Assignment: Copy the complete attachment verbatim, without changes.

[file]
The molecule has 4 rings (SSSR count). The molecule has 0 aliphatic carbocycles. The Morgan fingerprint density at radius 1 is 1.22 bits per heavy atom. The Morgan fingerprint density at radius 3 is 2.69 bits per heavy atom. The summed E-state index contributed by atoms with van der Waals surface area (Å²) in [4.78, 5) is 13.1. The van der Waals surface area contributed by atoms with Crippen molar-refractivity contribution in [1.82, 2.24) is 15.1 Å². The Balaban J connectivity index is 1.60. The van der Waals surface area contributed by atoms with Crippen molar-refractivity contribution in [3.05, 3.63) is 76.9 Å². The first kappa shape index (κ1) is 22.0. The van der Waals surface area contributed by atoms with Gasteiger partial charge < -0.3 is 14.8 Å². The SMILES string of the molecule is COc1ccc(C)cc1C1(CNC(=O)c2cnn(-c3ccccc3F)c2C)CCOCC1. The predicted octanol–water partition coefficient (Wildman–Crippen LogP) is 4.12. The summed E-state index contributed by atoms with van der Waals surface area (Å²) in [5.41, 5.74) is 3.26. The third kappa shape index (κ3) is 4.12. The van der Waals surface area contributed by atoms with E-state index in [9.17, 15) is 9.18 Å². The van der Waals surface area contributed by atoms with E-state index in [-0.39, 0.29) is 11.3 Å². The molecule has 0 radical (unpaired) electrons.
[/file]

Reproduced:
The molecule has 4 rings (SSSR count). The molecule has 0 aliphatic carbocycles. The Morgan fingerprint density at radius 1 is 1.22 bits per heavy atom. The Morgan fingerprint density at radius 3 is 2.69 bits per heavy atom. The summed E-state index contributed by atoms with van der Waals surface area (Å²) in [4.78, 5) is 13.1. The van der Waals surface area contributed by atoms with Crippen molar-refractivity contribution in [1.82, 2.24) is 15.1 Å². The Balaban J connectivity index is 1.60. The van der Waals surface area contributed by atoms with Crippen molar-refractivity contribution in [3.05, 3.63) is 76.9 Å². The first kappa shape index (κ1) is 22.0. The van der Waals surface area contributed by atoms with Gasteiger partial charge < -0.3 is 14.8 Å². The SMILES string of the molecule is COc1ccc(C)cc1C1(CNC(=O)c2cnn(-c3ccccc3F)c2C)CCOCC1. The predicted octanol–water partition coefficient (Wildman–Crippen LogP) is 4.12. The summed E-state index contributed by atoms with van der Waals surface area (Å²) in [5.41, 5.74) is 3.26. The third kappa shape index (κ3) is 4.12. The van der Waals surface area contributed by atoms with E-state index in [9.17, 15) is 9.18 Å². The van der Waals surface area contributed by atoms with E-state index in [-0.39, 0.29) is 11.3 Å². The molecule has 0 radical (unpaired) electrons.